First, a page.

I do have some experience with Mastiff breeds and I would say they need some work put into them, especially because of their strength and size, and I would definitely be willing to do all I can to get the most out of my dog. With Rottweilers especially, we had to put tons of work into them, especially based on the public's perception of them. Training these type of dogs I've found may take longer than some other breeds such as labs or shepherds, but once they get the hang of it and know you mean it, they're pretty good. From my experiences anyway.

I'm definitely not against getting a lab, it's just a minor preference I have to have a more intimidating dog. This is why I also mentioned chessies, as they have qualities I like in the lab, but are more reserved. I'm used to American working line labs - dogs spending almost every day during hunting season retrieving ducks and geese, and spending the summer months hanging around with the whole family. The only labs I've ever met who are standoffish with others are the kind whose owners keep them locked/chained up in the backyard all day, so maybe this helps where you can kind of understand where I'm coming from in regards to having never met a well-trained yet reserved lab? Labs certainly are not off the table for getting a new dog, I'm just in the researching process of what will fit me and what I can give the dog. If I do get a lab or chessie, I'd think dock diving might be something we could also do.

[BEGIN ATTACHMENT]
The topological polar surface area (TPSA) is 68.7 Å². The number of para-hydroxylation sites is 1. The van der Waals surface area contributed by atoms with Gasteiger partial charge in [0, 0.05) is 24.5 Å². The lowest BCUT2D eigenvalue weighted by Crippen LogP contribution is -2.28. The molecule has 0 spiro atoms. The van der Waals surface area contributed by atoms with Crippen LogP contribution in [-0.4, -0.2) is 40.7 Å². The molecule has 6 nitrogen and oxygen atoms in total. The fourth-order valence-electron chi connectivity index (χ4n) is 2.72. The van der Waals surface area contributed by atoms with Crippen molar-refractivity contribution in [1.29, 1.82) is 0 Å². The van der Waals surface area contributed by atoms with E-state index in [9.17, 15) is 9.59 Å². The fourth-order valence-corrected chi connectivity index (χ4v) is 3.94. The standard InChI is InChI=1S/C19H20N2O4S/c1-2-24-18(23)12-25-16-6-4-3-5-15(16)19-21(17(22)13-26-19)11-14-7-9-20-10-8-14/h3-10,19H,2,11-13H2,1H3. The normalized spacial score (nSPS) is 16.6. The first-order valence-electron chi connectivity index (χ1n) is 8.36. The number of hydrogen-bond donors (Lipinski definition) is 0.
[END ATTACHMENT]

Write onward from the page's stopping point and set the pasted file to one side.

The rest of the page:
In regards to GSDs, there's a nearby breeder whose dogs are West German show lines as well as Czech working lines. Is this a common thing for some GSD breeders to do? Perhaps he's looking to breed for dogs who are family companions that also have the ability to work when needed, and also have potentially less health issues? Here's his website: http://blackgoldshepherds.com/